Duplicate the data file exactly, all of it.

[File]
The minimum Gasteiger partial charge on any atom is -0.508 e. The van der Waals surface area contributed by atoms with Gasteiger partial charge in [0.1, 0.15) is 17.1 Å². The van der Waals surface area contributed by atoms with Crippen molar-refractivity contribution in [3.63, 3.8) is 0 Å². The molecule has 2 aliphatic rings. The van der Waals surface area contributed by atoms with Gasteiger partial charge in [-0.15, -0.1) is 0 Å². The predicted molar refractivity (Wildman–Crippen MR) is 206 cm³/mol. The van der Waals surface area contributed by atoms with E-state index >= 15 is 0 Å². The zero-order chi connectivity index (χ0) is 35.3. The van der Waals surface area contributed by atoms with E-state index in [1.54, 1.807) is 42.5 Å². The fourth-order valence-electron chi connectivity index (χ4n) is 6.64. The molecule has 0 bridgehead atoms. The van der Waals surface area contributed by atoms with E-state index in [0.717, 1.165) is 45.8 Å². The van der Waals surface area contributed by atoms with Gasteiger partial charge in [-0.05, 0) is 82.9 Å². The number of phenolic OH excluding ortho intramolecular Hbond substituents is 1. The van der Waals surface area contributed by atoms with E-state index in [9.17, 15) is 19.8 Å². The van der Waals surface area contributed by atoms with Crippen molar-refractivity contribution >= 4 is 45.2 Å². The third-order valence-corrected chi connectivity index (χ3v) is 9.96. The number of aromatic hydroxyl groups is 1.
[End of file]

The minimum Gasteiger partial charge on any atom is -0.508 e. The van der Waals surface area contributed by atoms with Gasteiger partial charge in [0.1, 0.15) is 17.1 Å². The van der Waals surface area contributed by atoms with Crippen molar-refractivity contribution in [3.63, 3.8) is 0 Å². The molecule has 2 aliphatic rings. The van der Waals surface area contributed by atoms with Gasteiger partial charge in [-0.15, -0.1) is 0 Å². The predicted molar refractivity (Wildman–Crippen MR) is 206 cm³/mol. The van der Waals surface area contributed by atoms with E-state index >= 15 is 0 Å². The zero-order chi connectivity index (χ0) is 35.3. The van der Waals surface area contributed by atoms with E-state index in [1.54, 1.807) is 42.5 Å². The fourth-order valence-electron chi connectivity index (χ4n) is 6.64. The molecule has 0 bridgehead atoms. The van der Waals surface area contributed by atoms with E-state index in [0.717, 1.165) is 45.8 Å². The van der Waals surface area contributed by atoms with Gasteiger partial charge in [-0.05, 0) is 82.9 Å². The number of phenolic OH excluding ortho intramolecular Hbond substituents is 1. The van der Waals surface area contributed by atoms with E-state index in [9.17, 15) is 19.8 Å². The van der Waals surface area contributed by atoms with Crippen molar-refractivity contribution >= 4 is 45.2 Å². The third-order valence-corrected chi connectivity index (χ3v) is 9.96. The number of aromatic hydroxyl groups is 1.